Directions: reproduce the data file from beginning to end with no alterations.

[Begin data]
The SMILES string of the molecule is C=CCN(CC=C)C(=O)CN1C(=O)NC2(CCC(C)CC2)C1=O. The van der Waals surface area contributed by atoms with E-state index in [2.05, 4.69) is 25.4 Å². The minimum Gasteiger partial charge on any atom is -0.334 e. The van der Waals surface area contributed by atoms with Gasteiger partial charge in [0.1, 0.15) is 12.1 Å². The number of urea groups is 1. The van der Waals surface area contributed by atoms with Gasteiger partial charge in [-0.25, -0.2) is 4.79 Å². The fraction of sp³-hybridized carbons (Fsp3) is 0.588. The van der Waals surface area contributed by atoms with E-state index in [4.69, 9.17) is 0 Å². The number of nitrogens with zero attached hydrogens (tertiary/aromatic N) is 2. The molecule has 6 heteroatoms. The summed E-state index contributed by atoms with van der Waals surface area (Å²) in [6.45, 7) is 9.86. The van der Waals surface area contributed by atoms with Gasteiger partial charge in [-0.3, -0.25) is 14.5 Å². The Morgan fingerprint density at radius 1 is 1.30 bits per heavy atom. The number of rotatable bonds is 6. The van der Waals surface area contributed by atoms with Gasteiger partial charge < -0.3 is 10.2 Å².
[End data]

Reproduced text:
The SMILES string of the molecule is C=CCN(CC=C)C(=O)CN1C(=O)NC2(CCC(C)CC2)C1=O. The van der Waals surface area contributed by atoms with E-state index in [2.05, 4.69) is 25.4 Å². The minimum Gasteiger partial charge on any atom is -0.334 e. The van der Waals surface area contributed by atoms with Gasteiger partial charge in [0.1, 0.15) is 12.1 Å². The number of urea groups is 1. The van der Waals surface area contributed by atoms with Gasteiger partial charge in [-0.25, -0.2) is 4.79 Å². The fraction of sp³-hybridized carbons (Fsp3) is 0.588. The van der Waals surface area contributed by atoms with E-state index in [4.69, 9.17) is 0 Å². The number of nitrogens with zero attached hydrogens (tertiary/aromatic N) is 2. The molecule has 6 heteroatoms. The summed E-state index contributed by atoms with van der Waals surface area (Å²) in [6.45, 7) is 9.86. The van der Waals surface area contributed by atoms with Gasteiger partial charge in [-0.3, -0.25) is 14.5 Å². The Morgan fingerprint density at radius 1 is 1.30 bits per heavy atom. The number of rotatable bonds is 6. The van der Waals surface area contributed by atoms with Gasteiger partial charge < -0.3 is 10.2 Å².